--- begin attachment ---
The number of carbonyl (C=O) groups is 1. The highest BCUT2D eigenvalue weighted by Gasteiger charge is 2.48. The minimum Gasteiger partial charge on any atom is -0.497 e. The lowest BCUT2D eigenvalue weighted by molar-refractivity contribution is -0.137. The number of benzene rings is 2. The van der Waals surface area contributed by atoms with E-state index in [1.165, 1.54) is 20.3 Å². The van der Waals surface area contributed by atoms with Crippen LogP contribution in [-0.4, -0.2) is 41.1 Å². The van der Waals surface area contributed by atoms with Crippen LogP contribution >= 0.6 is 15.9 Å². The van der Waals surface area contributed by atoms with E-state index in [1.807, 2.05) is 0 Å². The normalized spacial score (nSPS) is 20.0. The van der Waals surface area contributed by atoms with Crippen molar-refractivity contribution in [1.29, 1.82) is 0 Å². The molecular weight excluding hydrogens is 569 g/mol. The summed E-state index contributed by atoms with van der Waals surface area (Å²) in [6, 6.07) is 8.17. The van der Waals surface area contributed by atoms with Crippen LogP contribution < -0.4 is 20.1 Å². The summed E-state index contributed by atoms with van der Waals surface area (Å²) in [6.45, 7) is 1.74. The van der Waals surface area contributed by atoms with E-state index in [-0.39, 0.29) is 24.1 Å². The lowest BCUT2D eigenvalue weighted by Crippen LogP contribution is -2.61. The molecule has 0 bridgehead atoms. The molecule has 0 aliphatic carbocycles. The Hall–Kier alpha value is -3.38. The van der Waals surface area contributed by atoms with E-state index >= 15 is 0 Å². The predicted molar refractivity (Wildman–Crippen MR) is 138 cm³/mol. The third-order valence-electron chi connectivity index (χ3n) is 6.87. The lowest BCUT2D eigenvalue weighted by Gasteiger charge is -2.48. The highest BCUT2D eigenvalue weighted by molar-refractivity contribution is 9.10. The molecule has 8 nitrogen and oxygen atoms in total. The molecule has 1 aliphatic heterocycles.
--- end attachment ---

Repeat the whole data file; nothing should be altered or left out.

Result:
The number of carbonyl (C=O) groups is 1. The highest BCUT2D eigenvalue weighted by Gasteiger charge is 2.48. The minimum Gasteiger partial charge on any atom is -0.497 e. The lowest BCUT2D eigenvalue weighted by molar-refractivity contribution is -0.137. The number of benzene rings is 2. The van der Waals surface area contributed by atoms with E-state index in [1.165, 1.54) is 20.3 Å². The van der Waals surface area contributed by atoms with Crippen LogP contribution in [-0.4, -0.2) is 41.1 Å². The van der Waals surface area contributed by atoms with Crippen LogP contribution >= 0.6 is 15.9 Å². The van der Waals surface area contributed by atoms with E-state index in [1.807, 2.05) is 0 Å². The normalized spacial score (nSPS) is 20.0. The van der Waals surface area contributed by atoms with Crippen molar-refractivity contribution in [1.29, 1.82) is 0 Å². The molecular weight excluding hydrogens is 569 g/mol. The summed E-state index contributed by atoms with van der Waals surface area (Å²) in [6, 6.07) is 8.17. The van der Waals surface area contributed by atoms with Crippen LogP contribution < -0.4 is 20.1 Å². The summed E-state index contributed by atoms with van der Waals surface area (Å²) in [6.45, 7) is 1.74. The van der Waals surface area contributed by atoms with E-state index in [-0.39, 0.29) is 24.1 Å². The lowest BCUT2D eigenvalue weighted by Crippen LogP contribution is -2.61. The molecule has 0 bridgehead atoms. The molecule has 0 aliphatic carbocycles. The Hall–Kier alpha value is -3.38. The van der Waals surface area contributed by atoms with E-state index >= 15 is 0 Å². The predicted molar refractivity (Wildman–Crippen MR) is 138 cm³/mol. The third-order valence-electron chi connectivity index (χ3n) is 6.87. The lowest BCUT2D eigenvalue weighted by Gasteiger charge is -2.48. The highest BCUT2D eigenvalue weighted by molar-refractivity contribution is 9.10. The molecule has 8 nitrogen and oxygen atoms in total. The molecule has 1 aliphatic heterocycles.